"You want to be clear about what types of problems you're trying to solve," said Alfred Essa, vice president of analytics at McGraw-Hill Education in Columbus, Ohio, during a presentation at Predictive Analytics World. "This helps you ask deeper questions."

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McGraw-Hill works with clients -- primarily local school districts and colleges -- to look at their data to predict student performance. McGraw-Hill and the schools have been able to reliably predict how students are likely to perform in classes, including which students could fail or drop out, Essa said. But simply giving this information to schools isn't necessarily helpful. He talks to clients to make sure they have a plan for how they intend to use the information. Just telling students they're likely to fail and they need to work harder might actually backfire, causing them to give up. Schools need to develop curriculums to help failing students before they do anything with the predictions, he said.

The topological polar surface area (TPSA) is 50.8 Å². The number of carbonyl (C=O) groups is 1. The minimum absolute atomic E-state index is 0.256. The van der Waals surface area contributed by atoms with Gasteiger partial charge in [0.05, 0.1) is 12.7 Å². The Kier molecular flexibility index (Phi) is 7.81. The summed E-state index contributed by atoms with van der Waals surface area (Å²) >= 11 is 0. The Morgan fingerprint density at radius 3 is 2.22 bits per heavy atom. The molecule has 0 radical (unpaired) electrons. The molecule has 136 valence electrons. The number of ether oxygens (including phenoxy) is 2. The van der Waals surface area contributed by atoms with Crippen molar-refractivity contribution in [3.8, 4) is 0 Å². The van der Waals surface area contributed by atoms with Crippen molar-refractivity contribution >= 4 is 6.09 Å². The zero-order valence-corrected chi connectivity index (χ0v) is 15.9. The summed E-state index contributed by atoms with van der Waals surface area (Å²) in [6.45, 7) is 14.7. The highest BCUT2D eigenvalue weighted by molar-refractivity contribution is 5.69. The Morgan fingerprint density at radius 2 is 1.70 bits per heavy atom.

For Essa, the answer to this kind of question often comes during exploratory data analysis. This early stage of modeling typically involves just looking at the data, graphing various elements and trying to get a feel for what's in the data. This stage can help modelers see variables that may point to trends, Essa said. In the case of predicting student failure, they may be able to see factors that lead students to fail, enabling schools to address these worries. This action goes beyond just a predictive model.

"Before you start to do modeling, it's really helpful to pose questions and interactively get answers back," Essa said.